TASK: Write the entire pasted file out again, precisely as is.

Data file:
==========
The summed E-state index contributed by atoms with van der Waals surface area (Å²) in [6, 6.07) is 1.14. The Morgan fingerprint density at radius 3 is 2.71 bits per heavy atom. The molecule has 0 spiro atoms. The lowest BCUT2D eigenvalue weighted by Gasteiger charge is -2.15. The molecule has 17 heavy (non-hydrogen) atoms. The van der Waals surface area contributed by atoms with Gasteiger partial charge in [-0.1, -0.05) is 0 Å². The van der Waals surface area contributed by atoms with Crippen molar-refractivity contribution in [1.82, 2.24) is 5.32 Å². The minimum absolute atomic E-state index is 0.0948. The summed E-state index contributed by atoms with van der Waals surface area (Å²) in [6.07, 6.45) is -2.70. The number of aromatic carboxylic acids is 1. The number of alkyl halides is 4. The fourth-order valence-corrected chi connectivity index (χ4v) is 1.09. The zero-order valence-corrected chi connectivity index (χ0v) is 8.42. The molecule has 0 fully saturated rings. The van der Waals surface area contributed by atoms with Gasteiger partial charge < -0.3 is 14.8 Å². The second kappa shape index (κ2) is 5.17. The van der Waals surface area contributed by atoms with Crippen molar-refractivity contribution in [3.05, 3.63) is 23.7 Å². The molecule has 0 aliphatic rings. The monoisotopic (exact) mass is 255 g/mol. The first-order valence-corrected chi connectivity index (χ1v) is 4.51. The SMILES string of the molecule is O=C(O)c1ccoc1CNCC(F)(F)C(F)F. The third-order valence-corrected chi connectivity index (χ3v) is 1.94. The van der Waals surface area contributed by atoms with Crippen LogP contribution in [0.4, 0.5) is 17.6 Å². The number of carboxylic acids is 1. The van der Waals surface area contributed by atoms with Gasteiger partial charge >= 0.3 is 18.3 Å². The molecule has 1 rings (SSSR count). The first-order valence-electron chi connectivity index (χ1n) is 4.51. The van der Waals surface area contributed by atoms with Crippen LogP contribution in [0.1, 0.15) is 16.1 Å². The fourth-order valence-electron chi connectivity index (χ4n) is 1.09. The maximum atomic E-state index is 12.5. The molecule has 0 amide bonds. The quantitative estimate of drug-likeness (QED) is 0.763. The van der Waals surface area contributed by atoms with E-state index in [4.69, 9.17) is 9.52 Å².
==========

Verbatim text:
The summed E-state index contributed by atoms with van der Waals surface area (Å²) in [6, 6.07) is 1.14. The Morgan fingerprint density at radius 3 is 2.71 bits per heavy atom. The molecule has 0 spiro atoms. The lowest BCUT2D eigenvalue weighted by Gasteiger charge is -2.15. The molecule has 17 heavy (non-hydrogen) atoms. The van der Waals surface area contributed by atoms with Gasteiger partial charge in [-0.1, -0.05) is 0 Å². The van der Waals surface area contributed by atoms with Crippen molar-refractivity contribution in [1.82, 2.24) is 5.32 Å². The minimum absolute atomic E-state index is 0.0948. The summed E-state index contributed by atoms with van der Waals surface area (Å²) in [6.07, 6.45) is -2.70. The number of aromatic carboxylic acids is 1. The number of alkyl halides is 4. The fourth-order valence-corrected chi connectivity index (χ4v) is 1.09. The zero-order valence-corrected chi connectivity index (χ0v) is 8.42. The molecule has 0 fully saturated rings. The van der Waals surface area contributed by atoms with Gasteiger partial charge < -0.3 is 14.8 Å². The second kappa shape index (κ2) is 5.17. The van der Waals surface area contributed by atoms with Crippen molar-refractivity contribution in [3.05, 3.63) is 23.7 Å². The molecule has 0 aliphatic rings. The monoisotopic (exact) mass is 255 g/mol. The first-order valence-corrected chi connectivity index (χ1v) is 4.51. The SMILES string of the molecule is O=C(O)c1ccoc1CNCC(F)(F)C(F)F. The third-order valence-corrected chi connectivity index (χ3v) is 1.94. The van der Waals surface area contributed by atoms with Crippen LogP contribution in [0.4, 0.5) is 17.6 Å². The number of carboxylic acids is 1. The van der Waals surface area contributed by atoms with Gasteiger partial charge >= 0.3 is 18.3 Å². The molecule has 1 rings (SSSR count). The first-order valence-electron chi connectivity index (χ1n) is 4.51. The van der Waals surface area contributed by atoms with Crippen LogP contribution in [0.1, 0.15) is 16.1 Å². The fourth-order valence-electron chi connectivity index (χ4n) is 1.09. The maximum atomic E-state index is 12.5. The molecule has 0 amide bonds. The quantitative estimate of drug-likeness (QED) is 0.763. The van der Waals surface area contributed by atoms with E-state index in [4.69, 9.17) is 9.52 Å².